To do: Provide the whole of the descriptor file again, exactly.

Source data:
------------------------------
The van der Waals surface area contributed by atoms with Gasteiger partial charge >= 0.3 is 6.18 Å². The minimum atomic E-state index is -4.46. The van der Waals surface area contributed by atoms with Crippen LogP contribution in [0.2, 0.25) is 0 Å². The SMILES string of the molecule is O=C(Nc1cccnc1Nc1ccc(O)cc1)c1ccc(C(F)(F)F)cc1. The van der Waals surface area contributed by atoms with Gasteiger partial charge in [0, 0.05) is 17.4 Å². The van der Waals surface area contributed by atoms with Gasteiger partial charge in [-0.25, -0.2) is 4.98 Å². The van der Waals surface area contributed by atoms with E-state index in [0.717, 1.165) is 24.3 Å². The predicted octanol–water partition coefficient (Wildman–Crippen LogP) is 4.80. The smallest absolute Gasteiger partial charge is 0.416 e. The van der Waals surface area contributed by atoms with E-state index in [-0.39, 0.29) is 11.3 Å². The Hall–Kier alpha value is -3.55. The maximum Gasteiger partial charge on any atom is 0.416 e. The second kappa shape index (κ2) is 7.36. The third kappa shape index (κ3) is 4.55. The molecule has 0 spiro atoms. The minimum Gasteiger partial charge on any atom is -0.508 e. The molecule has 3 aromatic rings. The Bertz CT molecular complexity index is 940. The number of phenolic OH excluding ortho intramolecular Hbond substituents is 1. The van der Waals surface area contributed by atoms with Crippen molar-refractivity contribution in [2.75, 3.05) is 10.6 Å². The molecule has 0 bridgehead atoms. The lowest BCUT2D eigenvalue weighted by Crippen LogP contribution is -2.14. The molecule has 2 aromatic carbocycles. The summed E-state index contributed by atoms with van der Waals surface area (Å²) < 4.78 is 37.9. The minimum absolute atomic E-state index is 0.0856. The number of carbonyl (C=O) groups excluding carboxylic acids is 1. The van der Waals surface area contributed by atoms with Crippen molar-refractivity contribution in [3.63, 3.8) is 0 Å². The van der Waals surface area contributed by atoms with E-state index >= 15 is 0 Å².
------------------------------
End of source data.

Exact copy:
The van der Waals surface area contributed by atoms with Gasteiger partial charge >= 0.3 is 6.18 Å². The minimum atomic E-state index is -4.46. The van der Waals surface area contributed by atoms with Crippen LogP contribution in [0.2, 0.25) is 0 Å². The SMILES string of the molecule is O=C(Nc1cccnc1Nc1ccc(O)cc1)c1ccc(C(F)(F)F)cc1. The van der Waals surface area contributed by atoms with Gasteiger partial charge in [0, 0.05) is 17.4 Å². The van der Waals surface area contributed by atoms with Gasteiger partial charge in [-0.25, -0.2) is 4.98 Å². The van der Waals surface area contributed by atoms with E-state index in [0.717, 1.165) is 24.3 Å². The predicted octanol–water partition coefficient (Wildman–Crippen LogP) is 4.80. The smallest absolute Gasteiger partial charge is 0.416 e. The van der Waals surface area contributed by atoms with E-state index in [-0.39, 0.29) is 11.3 Å². The Hall–Kier alpha value is -3.55. The maximum Gasteiger partial charge on any atom is 0.416 e. The second kappa shape index (κ2) is 7.36. The third kappa shape index (κ3) is 4.55. The molecule has 0 spiro atoms. The minimum Gasteiger partial charge on any atom is -0.508 e. The molecule has 3 aromatic rings. The Bertz CT molecular complexity index is 940. The number of phenolic OH excluding ortho intramolecular Hbond substituents is 1. The van der Waals surface area contributed by atoms with Crippen molar-refractivity contribution in [2.75, 3.05) is 10.6 Å². The molecule has 0 bridgehead atoms. The lowest BCUT2D eigenvalue weighted by Crippen LogP contribution is -2.14. The molecule has 2 aromatic carbocycles. The summed E-state index contributed by atoms with van der Waals surface area (Å²) < 4.78 is 37.9. The minimum absolute atomic E-state index is 0.0856. The number of carbonyl (C=O) groups excluding carboxylic acids is 1. The van der Waals surface area contributed by atoms with Crippen molar-refractivity contribution in [3.63, 3.8) is 0 Å². The van der Waals surface area contributed by atoms with E-state index >= 15 is 0 Å².